Caught in the wrong place, at the wrong time and your dog can be bitten by dozens of ticks.
Types of ticks
Where to look for ticks
Because ticks are small and their bites don’t itch, they are easily overlooked — especially adult deer ticks and the nymphs of any species. Ticks prefer warm, moist conditions, so double-check under collars and around ears. If you aren’t sure what a lump or bump is, inspect it with a magnifying glass. Warts, similar skin growths, and nipples can feel like feeding ticks.
How to remove ticks on dogs
Be careful and cautious when removing a tick. Grasp it with tweezers firmly at the head, or as close to the dog’s skin as possible, and slowly pull straight back. Never twist, press, burn, or apply irritating substances like kerosene to an attached tick because doing so can cause the parasite to expel the contents of its digestive tract, creating an unwanted hypodermic effect.
Disinfecting the area
Keep in mind that any contact with the tick’s blood can potentially transmit an infection to your dog or even you. Treat the area with three-percent hydrogen peroxide, the common disinfectant. It is recommended for tick bites because the oxygen it contains destroys the Lyme disease bacteria. Hydrogen peroxide can be liberally poured over bites on light-haired dogs (keep away from eyes and apply directly to skin!), but because it is bleach, this method is not recommended for black or dark-haired dogs. Using an eye dropper to apply hydrogen peroxide directly to the bite helps prevent unwanted bleaching.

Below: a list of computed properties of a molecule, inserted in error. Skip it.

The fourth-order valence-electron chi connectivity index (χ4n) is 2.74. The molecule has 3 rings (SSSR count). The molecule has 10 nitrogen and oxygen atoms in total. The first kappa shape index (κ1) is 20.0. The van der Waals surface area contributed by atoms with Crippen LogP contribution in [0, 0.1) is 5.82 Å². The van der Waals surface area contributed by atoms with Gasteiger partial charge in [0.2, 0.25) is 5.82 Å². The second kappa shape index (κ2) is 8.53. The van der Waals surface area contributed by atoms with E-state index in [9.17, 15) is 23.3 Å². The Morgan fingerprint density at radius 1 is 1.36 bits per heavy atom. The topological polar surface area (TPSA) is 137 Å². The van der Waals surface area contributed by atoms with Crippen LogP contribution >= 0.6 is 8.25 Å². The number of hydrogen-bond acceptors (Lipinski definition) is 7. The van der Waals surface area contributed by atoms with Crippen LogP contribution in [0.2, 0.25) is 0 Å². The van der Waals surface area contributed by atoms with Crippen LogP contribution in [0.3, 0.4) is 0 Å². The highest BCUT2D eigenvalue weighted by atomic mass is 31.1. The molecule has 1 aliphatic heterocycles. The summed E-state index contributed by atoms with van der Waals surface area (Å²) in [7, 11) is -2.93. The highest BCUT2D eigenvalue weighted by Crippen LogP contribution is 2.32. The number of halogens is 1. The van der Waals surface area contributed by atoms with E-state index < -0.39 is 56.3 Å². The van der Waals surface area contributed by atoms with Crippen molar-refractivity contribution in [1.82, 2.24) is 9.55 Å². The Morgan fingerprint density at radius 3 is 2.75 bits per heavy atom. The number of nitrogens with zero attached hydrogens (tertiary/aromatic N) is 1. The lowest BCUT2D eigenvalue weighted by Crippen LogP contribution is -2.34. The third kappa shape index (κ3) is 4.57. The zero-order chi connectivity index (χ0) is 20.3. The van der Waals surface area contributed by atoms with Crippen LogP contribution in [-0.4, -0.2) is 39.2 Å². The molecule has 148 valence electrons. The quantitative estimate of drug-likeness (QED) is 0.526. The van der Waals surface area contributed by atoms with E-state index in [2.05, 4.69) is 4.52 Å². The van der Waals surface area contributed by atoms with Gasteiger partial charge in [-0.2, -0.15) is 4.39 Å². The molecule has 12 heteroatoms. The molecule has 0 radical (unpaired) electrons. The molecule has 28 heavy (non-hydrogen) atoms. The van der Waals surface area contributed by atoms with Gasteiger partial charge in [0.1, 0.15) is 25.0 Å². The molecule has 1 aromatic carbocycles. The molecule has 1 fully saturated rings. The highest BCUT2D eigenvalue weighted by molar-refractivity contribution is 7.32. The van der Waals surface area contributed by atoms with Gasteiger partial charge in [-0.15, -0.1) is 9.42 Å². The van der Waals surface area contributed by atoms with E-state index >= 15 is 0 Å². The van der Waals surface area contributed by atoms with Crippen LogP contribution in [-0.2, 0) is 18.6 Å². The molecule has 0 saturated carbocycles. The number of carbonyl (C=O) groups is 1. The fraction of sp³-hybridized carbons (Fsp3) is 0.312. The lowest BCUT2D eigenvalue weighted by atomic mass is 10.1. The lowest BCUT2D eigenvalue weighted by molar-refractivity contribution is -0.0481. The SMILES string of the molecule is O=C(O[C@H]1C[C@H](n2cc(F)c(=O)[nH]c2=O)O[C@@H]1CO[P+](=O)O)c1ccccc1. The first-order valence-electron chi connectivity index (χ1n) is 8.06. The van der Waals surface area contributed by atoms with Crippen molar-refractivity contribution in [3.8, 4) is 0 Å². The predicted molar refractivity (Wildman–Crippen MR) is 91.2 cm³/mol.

Prevention is key
Make an appointment today to learn what is the right flea and tick prevention treatment for your dog. To learn more about which tick-borne disease have been confirmed in your neighborhood, visit the map over at dogsandticks.com along with a detailed look at each disease by us here at River Landings Animal Clinic.